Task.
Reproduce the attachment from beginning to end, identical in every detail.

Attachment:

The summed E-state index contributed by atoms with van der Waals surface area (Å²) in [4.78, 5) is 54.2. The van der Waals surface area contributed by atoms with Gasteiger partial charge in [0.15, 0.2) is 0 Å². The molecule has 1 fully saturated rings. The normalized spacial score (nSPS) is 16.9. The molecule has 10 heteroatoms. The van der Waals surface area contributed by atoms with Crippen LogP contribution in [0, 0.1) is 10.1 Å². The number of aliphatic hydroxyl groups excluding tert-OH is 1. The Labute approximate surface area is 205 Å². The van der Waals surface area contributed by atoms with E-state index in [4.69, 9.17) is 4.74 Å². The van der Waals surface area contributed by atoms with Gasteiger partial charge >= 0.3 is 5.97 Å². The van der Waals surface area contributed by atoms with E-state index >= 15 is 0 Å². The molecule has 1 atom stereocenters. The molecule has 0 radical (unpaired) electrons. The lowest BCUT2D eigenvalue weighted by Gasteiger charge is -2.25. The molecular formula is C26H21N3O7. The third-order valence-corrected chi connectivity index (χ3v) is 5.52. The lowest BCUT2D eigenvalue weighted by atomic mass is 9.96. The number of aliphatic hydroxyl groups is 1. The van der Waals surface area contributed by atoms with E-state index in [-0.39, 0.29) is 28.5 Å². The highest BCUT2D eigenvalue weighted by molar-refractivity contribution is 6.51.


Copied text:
The summed E-state index contributed by atoms with van der Waals surface area (Å²) in [4.78, 5) is 54.2. The van der Waals surface area contributed by atoms with Gasteiger partial charge in [0.15, 0.2) is 0 Å². The molecule has 1 fully saturated rings. The normalized spacial score (nSPS) is 16.9. The molecule has 10 heteroatoms. The van der Waals surface area contributed by atoms with Crippen LogP contribution in [0, 0.1) is 10.1 Å². The number of aliphatic hydroxyl groups excluding tert-OH is 1. The Labute approximate surface area is 205 Å². The van der Waals surface area contributed by atoms with E-state index in [4.69, 9.17) is 4.74 Å². The van der Waals surface area contributed by atoms with Gasteiger partial charge >= 0.3 is 5.97 Å². The van der Waals surface area contributed by atoms with E-state index >= 15 is 0 Å². The molecule has 1 atom stereocenters. The molecule has 0 radical (unpaired) electrons. The lowest BCUT2D eigenvalue weighted by Gasteiger charge is -2.25. The molecular formula is C26H21N3O7. The third-order valence-corrected chi connectivity index (χ3v) is 5.52. The lowest BCUT2D eigenvalue weighted by atomic mass is 9.96. The number of aliphatic hydroxyl groups is 1. The van der Waals surface area contributed by atoms with E-state index in [-0.39, 0.29) is 28.5 Å². The highest BCUT2D eigenvalue weighted by molar-refractivity contribution is 6.51.